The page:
Trauma, Signs, Symptoms and Support

The definition of trauma is when a child feels intensely threatened by an event they are involved in or witnessed. Research shows that adults exposed to multiple traumas as children were exponentially higher to suffer from high rates of severe physical health, early illness, and mortality. Hence, It’s essential to start an intervention quickly.  A holistic approach is often needed, which includes school and other systems. These are several examples of forms of trauma below:

Medical Trauma

Children experience physical and psychological trauma due to pain, injury, serious illness, and medical procedures. This results from invasive or frightening treatment experiences. Trauma may occur to just one incident response or multiple medical events. Moreover, families present with children who’ve suffered from allergies, seizures, epilepsy and other physical conditions. Consequently, they often present with anxiety and separation difficulties, resulting in emotional dysregulation.

Traumatic Grief

Many children adjust well to the death of a family member or close friend. Other children have ongoing difficulties that interfere with everyday life and make it difficult to recall positive memories.  If your child’s responses are severe or prolonged and interfere with their functioning, your child may be experiencing Childhood Traumatic Grief.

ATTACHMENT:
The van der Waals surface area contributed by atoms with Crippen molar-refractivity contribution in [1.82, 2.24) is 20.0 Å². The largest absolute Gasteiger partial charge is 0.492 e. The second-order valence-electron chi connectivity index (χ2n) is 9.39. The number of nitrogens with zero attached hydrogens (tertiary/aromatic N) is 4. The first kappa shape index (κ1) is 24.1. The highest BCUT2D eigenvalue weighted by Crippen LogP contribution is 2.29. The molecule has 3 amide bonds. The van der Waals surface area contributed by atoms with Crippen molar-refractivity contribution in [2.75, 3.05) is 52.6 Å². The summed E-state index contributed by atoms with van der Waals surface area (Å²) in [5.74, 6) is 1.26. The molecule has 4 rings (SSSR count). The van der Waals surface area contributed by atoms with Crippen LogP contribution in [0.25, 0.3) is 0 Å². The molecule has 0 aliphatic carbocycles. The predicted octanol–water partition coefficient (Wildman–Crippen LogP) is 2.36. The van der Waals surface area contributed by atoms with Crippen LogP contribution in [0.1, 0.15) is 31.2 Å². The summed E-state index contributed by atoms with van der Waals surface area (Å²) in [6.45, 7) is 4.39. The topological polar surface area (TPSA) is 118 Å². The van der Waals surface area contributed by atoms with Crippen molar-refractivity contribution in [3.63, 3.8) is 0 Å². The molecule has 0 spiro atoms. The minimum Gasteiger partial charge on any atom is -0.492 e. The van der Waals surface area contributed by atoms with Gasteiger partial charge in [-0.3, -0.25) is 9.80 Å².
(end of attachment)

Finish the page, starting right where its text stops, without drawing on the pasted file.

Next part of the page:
Complex or Developmental Trauma

This generally occurs at home with a child’s primary caregiver. It describes childhood trauma such as chronic abuse, neglect or other harsh adversity in their own homes. When a child is exposed to overwhelming stress and their caregiver does not help reduce this stressor, the child experiences developmental trauma. Most clinicians are familiar with the term Post-Tramatic Stress Disorder (PTSD), but most traumatised children will not develop PTSD. Instead, they are at risk for complex emotional, cognitive and physical illnesses that last throughout their lives. They need a holistic intervention where the adults around them understand that they tend to reenact their traumas behaviourally.

Understanding and managing self-harm parent WorkshopThree types of Abuse:

1.Physical Abuse

Physical abuse is the most common form; I’ve spent 20 years in CAMHS working with children and families who’ve been exposed to domestic abuse.  it has a devasting impact; according to Woman’s Aid, one in seven (14.2%) children and young people under the age of 18 will have lived with domestic violence at some point in their childhood. (Radford et al., 2011)

2.Emotional Abuse

The NSPCC define emotional abuse as the ongoing emotional maltreatment of a child. It’s sometimes called psychological abuse and can seriously damage a child’s emotional health and development. Emotional abuse can involve deliberately trying to scare or humiliate a child or isolating or ignoring them. In my experience, this is often under-diagnosed.

3.Sexual Abuse

A child is sexually abused when forced or persuaded to participate in sexual activities. It doesn’t have to be physical contact, and it can happen online.

Please get in touch with me if you are a professional or parent/carer seeking help to manage trauma.

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